Study after study is revealing that companies which offer flexible working conditions have happier staff, fewer absences and are more likely to attract and retain top talent. Lisa Carter reports…
Flexible working is no longer seen as a perk, with employees now actively seeking places that allow them to better juggle the work/life balance.
Events specialist Wildgoose recently published the findings of its Flexible Working survey which revealed changing attitudes to employment.
The results showed that in organisations where flexible working isn’t allowed, almost 15 per cent of employees are seriously considering moving to a more flexible organisation, with another 42 per cent likely to have their heads turned should a more flexible role come along.
These statistics present a real danger for companies who fail to catch on, as they could find themselves struggling to attract and retain top talent who seek a more flexible working style.
Other significant survey findings highlight the positive impact flexible working can have on mental health, with 39 per cent of employees seeing a marked improvement in their mental health since starting a more flexible work routine. A further 43 per cent of UK employees (who currently don’t have the option to work flexibly) feel that in doing so, they would be able to better manage their mental health.
These figures not only demonstrate compelling wellbeing benefits, but also business benefits as companies who adopt flexible working will likely see a drop in workplace absence.
“The results from our survey highlight the real benefits that adopting flexible working can offer to both employees and employers,” says Wildgoose founder and MD Jonny Edser. “At Wildgoose, we understand that everyone has a life outside of work that doesn’t always fit around the typical 9-5. Trusting your employees to work at times that suit them is fundamental to maintaining productivity and employee wellbeing. If companies value the contribution their staff bring to the table, then giving them the freedom to flex their working hours is a no-brainer when it comes to keeping them.”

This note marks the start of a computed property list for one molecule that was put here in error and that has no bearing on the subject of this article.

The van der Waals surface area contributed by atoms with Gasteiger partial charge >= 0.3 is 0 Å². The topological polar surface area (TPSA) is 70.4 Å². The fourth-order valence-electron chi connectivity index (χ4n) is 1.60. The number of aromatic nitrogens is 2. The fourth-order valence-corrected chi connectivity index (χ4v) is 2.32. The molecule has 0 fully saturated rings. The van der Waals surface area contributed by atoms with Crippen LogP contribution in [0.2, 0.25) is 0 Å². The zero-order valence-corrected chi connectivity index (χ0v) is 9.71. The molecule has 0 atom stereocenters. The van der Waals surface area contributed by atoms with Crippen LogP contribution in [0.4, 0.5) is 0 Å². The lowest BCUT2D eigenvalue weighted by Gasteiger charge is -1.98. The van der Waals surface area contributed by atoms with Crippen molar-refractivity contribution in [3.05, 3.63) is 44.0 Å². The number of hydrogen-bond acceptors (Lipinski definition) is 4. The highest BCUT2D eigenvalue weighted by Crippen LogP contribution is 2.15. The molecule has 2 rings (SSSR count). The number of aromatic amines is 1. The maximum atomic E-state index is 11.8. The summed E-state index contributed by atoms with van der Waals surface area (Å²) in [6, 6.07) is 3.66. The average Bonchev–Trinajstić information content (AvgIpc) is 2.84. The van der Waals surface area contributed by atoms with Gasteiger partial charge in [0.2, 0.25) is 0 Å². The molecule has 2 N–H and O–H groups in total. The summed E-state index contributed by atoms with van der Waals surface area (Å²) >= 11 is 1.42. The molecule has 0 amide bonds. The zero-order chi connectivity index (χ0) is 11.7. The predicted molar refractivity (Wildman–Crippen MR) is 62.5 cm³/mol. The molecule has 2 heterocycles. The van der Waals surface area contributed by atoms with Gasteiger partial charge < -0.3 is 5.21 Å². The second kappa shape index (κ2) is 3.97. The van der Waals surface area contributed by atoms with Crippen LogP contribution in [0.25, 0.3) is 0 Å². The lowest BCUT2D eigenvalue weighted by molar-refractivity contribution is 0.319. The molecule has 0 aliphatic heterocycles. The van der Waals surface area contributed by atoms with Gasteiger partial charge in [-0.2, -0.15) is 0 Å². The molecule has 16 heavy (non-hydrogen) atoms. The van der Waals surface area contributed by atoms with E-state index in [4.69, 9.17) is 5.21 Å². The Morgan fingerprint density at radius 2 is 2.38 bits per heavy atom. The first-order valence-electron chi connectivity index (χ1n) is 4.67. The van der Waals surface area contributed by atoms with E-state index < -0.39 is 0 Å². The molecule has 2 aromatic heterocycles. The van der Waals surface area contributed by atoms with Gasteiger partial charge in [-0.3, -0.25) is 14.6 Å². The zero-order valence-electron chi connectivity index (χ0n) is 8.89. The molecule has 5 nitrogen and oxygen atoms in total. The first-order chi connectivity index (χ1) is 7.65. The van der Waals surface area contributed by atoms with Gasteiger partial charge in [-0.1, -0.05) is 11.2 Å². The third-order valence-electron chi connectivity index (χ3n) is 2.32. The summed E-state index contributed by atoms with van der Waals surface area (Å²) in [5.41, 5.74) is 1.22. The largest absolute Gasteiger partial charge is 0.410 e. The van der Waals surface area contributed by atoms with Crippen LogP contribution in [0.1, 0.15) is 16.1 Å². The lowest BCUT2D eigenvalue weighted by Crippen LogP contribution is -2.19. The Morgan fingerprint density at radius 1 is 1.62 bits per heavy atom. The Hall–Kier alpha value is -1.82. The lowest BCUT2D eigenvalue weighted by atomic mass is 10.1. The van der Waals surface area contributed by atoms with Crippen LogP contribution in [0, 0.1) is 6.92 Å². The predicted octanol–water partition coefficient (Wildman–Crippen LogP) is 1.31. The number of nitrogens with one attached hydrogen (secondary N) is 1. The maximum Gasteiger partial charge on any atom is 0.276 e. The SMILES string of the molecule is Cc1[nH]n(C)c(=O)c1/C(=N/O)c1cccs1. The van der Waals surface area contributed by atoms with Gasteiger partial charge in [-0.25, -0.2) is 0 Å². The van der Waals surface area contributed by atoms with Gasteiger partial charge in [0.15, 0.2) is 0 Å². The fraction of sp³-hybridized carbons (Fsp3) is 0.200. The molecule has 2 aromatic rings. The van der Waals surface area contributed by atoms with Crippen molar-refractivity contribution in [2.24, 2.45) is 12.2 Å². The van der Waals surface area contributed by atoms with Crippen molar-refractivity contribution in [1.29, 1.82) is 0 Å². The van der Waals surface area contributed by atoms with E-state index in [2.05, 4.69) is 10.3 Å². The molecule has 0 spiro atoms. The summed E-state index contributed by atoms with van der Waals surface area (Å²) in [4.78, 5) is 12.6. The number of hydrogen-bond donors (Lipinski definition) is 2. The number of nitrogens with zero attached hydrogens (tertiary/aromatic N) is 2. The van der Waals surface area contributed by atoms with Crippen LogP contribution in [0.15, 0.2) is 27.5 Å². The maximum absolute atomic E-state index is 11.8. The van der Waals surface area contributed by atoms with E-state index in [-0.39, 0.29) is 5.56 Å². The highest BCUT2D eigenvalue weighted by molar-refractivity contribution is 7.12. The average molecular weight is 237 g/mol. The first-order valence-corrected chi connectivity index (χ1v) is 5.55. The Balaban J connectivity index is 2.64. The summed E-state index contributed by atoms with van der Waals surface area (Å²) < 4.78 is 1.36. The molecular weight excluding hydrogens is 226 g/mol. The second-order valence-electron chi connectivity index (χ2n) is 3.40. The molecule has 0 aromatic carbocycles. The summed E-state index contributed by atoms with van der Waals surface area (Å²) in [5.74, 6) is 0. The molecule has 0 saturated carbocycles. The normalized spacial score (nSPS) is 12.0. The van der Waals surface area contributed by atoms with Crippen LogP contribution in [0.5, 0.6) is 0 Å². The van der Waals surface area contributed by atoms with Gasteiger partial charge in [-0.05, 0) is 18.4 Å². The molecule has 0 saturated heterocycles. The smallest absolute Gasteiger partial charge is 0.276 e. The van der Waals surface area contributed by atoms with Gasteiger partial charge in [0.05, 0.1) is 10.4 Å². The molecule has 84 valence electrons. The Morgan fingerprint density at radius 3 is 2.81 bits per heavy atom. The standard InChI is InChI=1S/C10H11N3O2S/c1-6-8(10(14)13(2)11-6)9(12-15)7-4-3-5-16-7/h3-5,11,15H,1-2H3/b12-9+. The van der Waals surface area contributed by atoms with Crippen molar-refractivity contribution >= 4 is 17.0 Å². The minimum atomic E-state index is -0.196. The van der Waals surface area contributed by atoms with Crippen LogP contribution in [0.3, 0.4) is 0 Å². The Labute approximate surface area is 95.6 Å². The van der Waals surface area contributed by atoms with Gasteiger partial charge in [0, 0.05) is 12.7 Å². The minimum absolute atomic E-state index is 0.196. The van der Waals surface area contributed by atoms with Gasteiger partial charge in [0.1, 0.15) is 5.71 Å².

Meanwhile, according to further research from office consultants Workthere, the ideal working week for UK-based office workers is 32 hours, six hours shorter than the current average 38-hour week, with the most favoured days being Monday to Thursday.
In a survey of over 2,000 UK office workers, the serviced office specialist found that having access to flexible working hours is hugely important – with only three per cent of respondents claiming that flexible working does not benefit them in any way.
“Flexibility in the workplace is vital when it comes to attracting and retaining talent,” agrees Cal Lee, head of Workthere. “There has historically been a common misconception in the office that working longer hours means you get more done and you are more dedicated. However, it is important to note that working longer hours does not always lead to higher output and could have the opposite effect for productivity. The fact that the ideal working week is six hours shorter than the current average working week is a key indicator that, whilst work is still an essential factor, the needs and preferences of the UK office workforce are changing.
“It is very interesting to note from our responses that, whilst having an office is still very important to the younger generation, the ability to work flexibly and spend more time working remotely is also an option that they want to benefit from.”
What are the rules of flexible working?
AXA PPP Healthcare recently produced a guide called ‘What are the rules on flexible working?’, following the introduction of new legislation. Here are some highlights…
Previously only parents of children under 17 (or 18 if the child is disabled) or carers for dependant adults had the right to request flexible working arrangements from their employers. With the new legislation the same entitlement now applies to all employees, providing they have worked for their employer for at least 26 weeks.
However, it’s important to be aware that, just as before for parents and carers, the new legislation only enables employees to make a request. It does not require employers to grant it, though they must have a sound business reason for rejecting a request.
Are there any potential disadvantages for the health and wellbeing of workers?
Managers need to be mindful that flexible working could mean their staff do not stop working. Removing the need to physically leave the workplace at the end of the day/shift can tempt workers into working overtime, which managers may not be aware of when their staff are working remotely. Flexible working may also increase ‘presenteeism’ (working when unwell but not at full capacity), with employees who are working from home carrying on working when they could, reasonably, have taken a day’s sick leave.
There is also a possibility that workers based remotely may feel more isolated in general and may communicate less with their managers. As